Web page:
Thursday, December 13, 2012

The Standards are Coming! The Standards are Coming! Is the New Common Core Curriculum Unfriendly To Fiction?



The Common Core State Standards in English (already adopted in 46 states and Washington, D.C.) call for public schools to "ramp up nonfiction so that by 12th grade students will be reading mostly “informational text” instead of fictional literature."

Two recent articles

"New education standards elbow out literature: Is non-fiction more rigorous than literature? An important education initiative thinks so" in Salon by Alex Halperin

and

"Common core sparks war over words" by Lyndsey Layton in the Washington Post

raise some fascinating points.

From the Washington Post article:

Jamie Highfill is mourning the six weeks’ worth of poetry she removed from her eighth-grade English class at Woodland Junior High School in Fayetteville, Ark. She also dropped some short stories and a favorite unit on the legends of King Arthur to make room for essays by Malcolm Gladwell and a chapter from “The Tipping Point,” Gladwell’s book about social behavior.

“I’m struggling with this, and my students are struggling,” said Highfill, who was named 2011 middle school teacher of the year in her state. “With informational text, there isn’t that human connection that you get with literature. And the kids are shutting down. They’re getting bored. I’m seeing more behavior problems in my classroom than I’ve ever seen.”
And from the Salon article:

"...the standards appear to suggest that non-fiction is by definition more rigorous and practical than fiction and poetry. But is “The Tipping Point” a tougher slog than “Moby Dick” or more thought provoking than an average “literary” novel?"
The standard architects are saying that the teachers of other subjects can assign non-fiction that relates to their subject (i.e., math students could read Euclid’s “Elements”) which would free up English teachers to still teach fiction, but, as it says in the Washington Post article,
In practice, the burden of teaching the nonfiction texts is falling to English teachers, said Mark Bauerlein, an English professor at Emory University: “You have chemistry teachers, history teachers saying, ‘We’re not going to teach reading and writing, we have to teach our subject matter. That’s what you English teachers do.’ ”
One final quote from the Washington Post:
“Reading for information makes you knowledgeable — you learn stuff,” English teacher J.D. Wilson said. “But reading literature makes you wise.”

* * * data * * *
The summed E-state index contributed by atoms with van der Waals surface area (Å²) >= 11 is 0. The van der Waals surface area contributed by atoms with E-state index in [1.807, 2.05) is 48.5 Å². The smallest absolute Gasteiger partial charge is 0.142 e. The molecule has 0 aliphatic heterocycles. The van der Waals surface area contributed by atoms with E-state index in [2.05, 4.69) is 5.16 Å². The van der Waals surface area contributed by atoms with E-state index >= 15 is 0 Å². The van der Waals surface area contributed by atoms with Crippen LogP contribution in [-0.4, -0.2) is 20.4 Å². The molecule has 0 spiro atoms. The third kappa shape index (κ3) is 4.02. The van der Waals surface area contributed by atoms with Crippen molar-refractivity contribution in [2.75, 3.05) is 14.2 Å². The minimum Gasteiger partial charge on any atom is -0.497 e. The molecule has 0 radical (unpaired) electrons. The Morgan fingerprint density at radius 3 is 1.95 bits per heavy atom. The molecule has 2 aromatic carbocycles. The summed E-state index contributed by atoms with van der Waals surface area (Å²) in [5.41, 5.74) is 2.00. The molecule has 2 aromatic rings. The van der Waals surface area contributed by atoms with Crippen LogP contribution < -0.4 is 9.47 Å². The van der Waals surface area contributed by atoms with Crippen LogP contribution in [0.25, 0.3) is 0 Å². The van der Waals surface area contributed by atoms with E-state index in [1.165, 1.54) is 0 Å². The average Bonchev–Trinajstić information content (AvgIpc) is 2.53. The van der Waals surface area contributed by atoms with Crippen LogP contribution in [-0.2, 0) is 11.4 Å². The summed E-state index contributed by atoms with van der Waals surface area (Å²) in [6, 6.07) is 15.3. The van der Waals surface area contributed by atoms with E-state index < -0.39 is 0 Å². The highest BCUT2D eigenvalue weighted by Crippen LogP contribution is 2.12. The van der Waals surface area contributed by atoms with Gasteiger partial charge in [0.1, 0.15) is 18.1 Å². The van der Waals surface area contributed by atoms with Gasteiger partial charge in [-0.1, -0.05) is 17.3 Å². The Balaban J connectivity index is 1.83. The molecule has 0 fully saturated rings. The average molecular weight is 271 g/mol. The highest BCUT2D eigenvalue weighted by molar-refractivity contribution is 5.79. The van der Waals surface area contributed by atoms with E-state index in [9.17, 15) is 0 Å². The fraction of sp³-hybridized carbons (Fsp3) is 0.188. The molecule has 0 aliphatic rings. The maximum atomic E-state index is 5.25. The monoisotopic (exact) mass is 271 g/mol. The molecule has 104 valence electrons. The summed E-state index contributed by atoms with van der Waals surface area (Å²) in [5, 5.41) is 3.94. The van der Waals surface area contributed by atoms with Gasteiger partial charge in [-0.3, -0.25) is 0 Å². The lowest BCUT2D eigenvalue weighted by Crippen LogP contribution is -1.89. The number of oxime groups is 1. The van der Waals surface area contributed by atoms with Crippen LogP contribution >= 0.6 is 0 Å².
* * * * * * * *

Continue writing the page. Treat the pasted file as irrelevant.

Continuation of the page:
What's your take?  Is fiction being undervalued?  Or is Non-Fiction finally getting its due?

Illustrate and Write On,
Lee


3 comments:

Alex said...

I don't think kids will ever stop reading fiction, they will just read it on their own, but perhaps miss some really valuable books in so doing. As for nonfiction, well, it should be read more but more writers are pretty dry about it and there is a need to make it more accessible.

Kathryn Vaughn said...

It's a tough call. As a National Writing Project participant our focus is writing and not just essays but sacred writing. Children need literature just like they need the nursery rhymes and Dr. Suess. Some books are like rites of passage. We must demand the same jewels for our future that we hold so dear.

Bicentenial Baby said...

I have to say with the illiteracy rate where it is, to require teachers to eliminate fiction with an actual goal being for students to be reading mostly informational texts is counter intuitive. Those who are prone to enjoy reading will naturally read both fictional as well as informational texts but for those who do not enjoy reading whether due to learning disability, short attention span, or lack of interest will shut down if school based reading becomes non-fiction, informative texts. I believe strongly in a healthy balance of the two as students need to learn to read both texts that interest them as well as those that don’t in order to be successful but just as an adult at a job that provides no satisfaction or enjoyment might quit, students will be likely to quit on reading.